Unless the laws have changed the following is true:
A person making a claim of patent infringement must show not only that
infringement actually took place (a feat in itself) but also prove
actual damages. You have to show how much income you lost due to the
infringement. I believe each side pays for its own lawyers as well.
A person making a claim of copyright infringement must prove only that
the infringement took place. The damages are statutory. You don't
have to prove how much income you lost because of the infringement.
The law says you lost $500 per infringement; period. If you make 10
pirate copies of my 10 tune roll, it'll cost you $40,000 because 8 of
those tunes are copyrighted by me (the other 2 are public domain).
I believe in some cases a "loser pays" rule is in place if the
infringement was egregious enough.
The history of patents is full of people successfully filing a patent
for a commercially successful idea, and spending the rest of their life
defending the patent. The intermittent windshield wiper lawsuit comes
Thus this statement is only partially true:
> Now if I use the machine to do something, like make perforated
> player piano rolls, then I believe that no one can stop me just
> because I use patented technology to make the rolls.
A) Assuming that the patent holder has successfully shown that you
are using his/her patented idea, you can be issued a restraining order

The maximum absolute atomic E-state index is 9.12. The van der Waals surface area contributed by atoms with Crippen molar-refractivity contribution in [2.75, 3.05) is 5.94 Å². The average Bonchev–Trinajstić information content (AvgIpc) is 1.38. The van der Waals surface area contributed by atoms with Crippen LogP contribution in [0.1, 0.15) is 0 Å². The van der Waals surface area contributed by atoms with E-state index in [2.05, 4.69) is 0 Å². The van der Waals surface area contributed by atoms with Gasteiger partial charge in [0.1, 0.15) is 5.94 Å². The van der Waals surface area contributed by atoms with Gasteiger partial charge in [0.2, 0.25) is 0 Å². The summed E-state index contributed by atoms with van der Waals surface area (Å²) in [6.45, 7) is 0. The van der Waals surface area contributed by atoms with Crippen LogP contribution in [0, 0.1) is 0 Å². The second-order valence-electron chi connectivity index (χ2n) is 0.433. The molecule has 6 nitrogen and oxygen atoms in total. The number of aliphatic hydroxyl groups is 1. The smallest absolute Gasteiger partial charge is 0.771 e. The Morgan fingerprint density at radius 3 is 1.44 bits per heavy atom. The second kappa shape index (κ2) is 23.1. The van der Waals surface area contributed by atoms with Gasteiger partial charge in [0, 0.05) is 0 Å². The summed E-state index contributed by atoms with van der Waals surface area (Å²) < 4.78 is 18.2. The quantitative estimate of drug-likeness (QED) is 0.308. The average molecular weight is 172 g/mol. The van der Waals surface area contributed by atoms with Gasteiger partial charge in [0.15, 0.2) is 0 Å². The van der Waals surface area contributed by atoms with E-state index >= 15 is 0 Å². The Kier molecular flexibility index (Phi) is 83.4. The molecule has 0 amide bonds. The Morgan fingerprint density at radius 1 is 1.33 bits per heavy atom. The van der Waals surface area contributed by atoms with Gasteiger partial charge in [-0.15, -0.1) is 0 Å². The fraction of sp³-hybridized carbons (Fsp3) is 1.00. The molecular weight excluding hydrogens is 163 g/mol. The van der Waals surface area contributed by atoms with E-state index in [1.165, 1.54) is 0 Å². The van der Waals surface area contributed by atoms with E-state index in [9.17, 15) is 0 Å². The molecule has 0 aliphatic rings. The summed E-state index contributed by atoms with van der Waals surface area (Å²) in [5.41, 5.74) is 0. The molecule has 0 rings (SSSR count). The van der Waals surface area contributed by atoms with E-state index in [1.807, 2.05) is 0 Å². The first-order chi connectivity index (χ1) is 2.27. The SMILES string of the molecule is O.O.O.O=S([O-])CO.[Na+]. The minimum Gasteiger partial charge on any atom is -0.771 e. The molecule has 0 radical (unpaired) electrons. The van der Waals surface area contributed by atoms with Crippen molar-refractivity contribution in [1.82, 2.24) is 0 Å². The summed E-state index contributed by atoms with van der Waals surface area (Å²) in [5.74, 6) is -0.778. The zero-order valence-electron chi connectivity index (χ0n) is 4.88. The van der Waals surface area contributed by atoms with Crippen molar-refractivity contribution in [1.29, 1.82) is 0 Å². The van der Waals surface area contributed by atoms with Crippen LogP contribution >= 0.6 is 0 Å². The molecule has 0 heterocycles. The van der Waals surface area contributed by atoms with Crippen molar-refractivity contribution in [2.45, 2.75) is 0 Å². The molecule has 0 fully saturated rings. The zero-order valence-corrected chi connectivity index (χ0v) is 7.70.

telling you to cease using the patented idea. You may even be forced
to destroy only those portions of the machine that are infringing, or
hand over only those portions to the patent holder, assuming they can
clearly and unambiguously define what those portions are.
B) Assuming that the patent holder can show that your use of his/her
patent has resulted in a loss of the patent holder's income up to a
provable amount, you can be made to pay restitution for that exact
Now apply all of the above to the real concept of a Mr. RollCollector
putting together a gizmo to cut rolls for his collection using a laser,
and having a Mr. LaserCutter spending the time and lawyer fees to tell
him to stop doing that.
Let's see now. At $500/hr for a patent attorney, merely writing the
threatening letters and making the threatening phone calls could cost
$1000. Then there's the cost of filing the papers (add another $1000).
(Always, always remember -- a law suit isn't real until the papers are
filed -- up to that point it's all hot air.)
Let's say the papers are really filed and the game is on. If Mr.
RollCollector decides to appear without an attorney (or simply skip)
the first two or three court appearances (pleading poverty), that's
another $3000. Prior to the fourth appearance, Mr. RollCollector
offers to stop using the machine, and pay the cost of the 20 rolls
he cut, at present market value -- about $300.
Score: Mr. LaserCutter: $5000, Mr. RollCollector: $300
Lets pretend that after this, Mr. RollCollector remakes his/her machine
using a different laser element, changes the head travel from left to
right to right to left (Or Up and Down, or top to bottom, or whatever)
and resumes cutting rolls.
Mr. LaserCutter must now prove all over again that __this__ new machine
infringes his patent. Again the threatening letters and paper filings
($2000), but this time, Mr. RollCollector fights back with a lawyer
from Shyster, Spritzwasser & Flywheel ($75/hr). The SS&F lawyer
confuses the issue with all kinds of dust and dross and delays, thus
causing Mr. LaserCutter's lawyer 10 to 15 more hours of headaches --
Cost: maybe $300 for Mr. RollCollector, and another $7500 for Mr.
LaserCutter, and we haven't even gone to court yet. Months and months
later, a settlement is reached.
Later on, Mr. RollCollector starts up version 3 of the machine.
See where this leads? In Patent Law, more so than any other area of
the law, you only get the justice you can afford.